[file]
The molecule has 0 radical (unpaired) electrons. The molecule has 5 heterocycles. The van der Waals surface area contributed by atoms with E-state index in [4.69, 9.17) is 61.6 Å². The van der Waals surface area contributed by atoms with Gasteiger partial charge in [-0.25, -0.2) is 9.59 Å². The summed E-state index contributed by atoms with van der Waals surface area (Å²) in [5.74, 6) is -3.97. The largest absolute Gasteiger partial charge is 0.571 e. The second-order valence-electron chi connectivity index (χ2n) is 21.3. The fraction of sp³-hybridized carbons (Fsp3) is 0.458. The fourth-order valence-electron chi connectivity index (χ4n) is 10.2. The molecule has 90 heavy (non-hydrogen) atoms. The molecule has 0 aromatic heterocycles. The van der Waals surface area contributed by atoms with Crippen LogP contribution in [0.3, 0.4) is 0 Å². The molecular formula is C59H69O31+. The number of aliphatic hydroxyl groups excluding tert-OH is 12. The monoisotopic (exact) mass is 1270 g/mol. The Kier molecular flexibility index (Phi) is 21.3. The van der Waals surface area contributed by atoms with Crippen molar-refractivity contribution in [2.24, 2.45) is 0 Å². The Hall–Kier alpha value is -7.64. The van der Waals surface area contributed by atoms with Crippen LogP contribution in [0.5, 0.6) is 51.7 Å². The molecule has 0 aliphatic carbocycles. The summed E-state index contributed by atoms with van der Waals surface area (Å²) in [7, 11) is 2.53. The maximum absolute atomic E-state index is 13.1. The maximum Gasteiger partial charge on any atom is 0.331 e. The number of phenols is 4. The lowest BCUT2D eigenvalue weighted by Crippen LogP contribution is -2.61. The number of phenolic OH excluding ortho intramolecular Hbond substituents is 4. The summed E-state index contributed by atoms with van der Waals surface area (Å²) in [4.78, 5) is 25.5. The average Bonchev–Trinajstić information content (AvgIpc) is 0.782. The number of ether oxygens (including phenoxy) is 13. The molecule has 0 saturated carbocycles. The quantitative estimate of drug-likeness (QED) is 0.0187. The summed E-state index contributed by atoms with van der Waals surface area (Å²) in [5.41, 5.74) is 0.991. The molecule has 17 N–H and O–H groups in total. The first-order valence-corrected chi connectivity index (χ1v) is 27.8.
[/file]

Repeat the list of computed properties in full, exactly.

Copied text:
The molecule has 0 radical (unpaired) electrons. The molecule has 5 heterocycles. The van der Waals surface area contributed by atoms with E-state index in [4.69, 9.17) is 61.6 Å². The van der Waals surface area contributed by atoms with Gasteiger partial charge in [-0.25, -0.2) is 9.59 Å². The summed E-state index contributed by atoms with van der Waals surface area (Å²) in [5.74, 6) is -3.97. The largest absolute Gasteiger partial charge is 0.571 e. The second-order valence-electron chi connectivity index (χ2n) is 21.3. The fraction of sp³-hybridized carbons (Fsp3) is 0.458. The fourth-order valence-electron chi connectivity index (χ4n) is 10.2. The molecule has 90 heavy (non-hydrogen) atoms. The molecule has 0 aromatic heterocycles. The van der Waals surface area contributed by atoms with Crippen LogP contribution in [0.3, 0.4) is 0 Å². The molecular formula is C59H69O31+. The number of aliphatic hydroxyl groups excluding tert-OH is 12. The monoisotopic (exact) mass is 1270 g/mol. The Kier molecular flexibility index (Phi) is 21.3. The van der Waals surface area contributed by atoms with Crippen molar-refractivity contribution in [2.24, 2.45) is 0 Å². The Hall–Kier alpha value is -7.64. The van der Waals surface area contributed by atoms with Crippen LogP contribution in [0.5, 0.6) is 51.7 Å². The molecule has 0 aliphatic carbocycles. The summed E-state index contributed by atoms with van der Waals surface area (Å²) in [7, 11) is 2.53. The maximum absolute atomic E-state index is 13.1. The maximum Gasteiger partial charge on any atom is 0.331 e. The number of phenols is 4. The lowest BCUT2D eigenvalue weighted by Crippen LogP contribution is -2.61. The number of phenolic OH excluding ortho intramolecular Hbond substituents is 4. The summed E-state index contributed by atoms with van der Waals surface area (Å²) in [4.78, 5) is 25.5. The average Bonchev–Trinajstić information content (AvgIpc) is 0.782. The number of ether oxygens (including phenoxy) is 13. The molecule has 0 saturated carbocycles. The quantitative estimate of drug-likeness (QED) is 0.0187. The summed E-state index contributed by atoms with van der Waals surface area (Å²) in [5.41, 5.74) is 0.991. The molecule has 17 N–H and O–H groups in total. The first-order valence-corrected chi connectivity index (χ1v) is 27.8.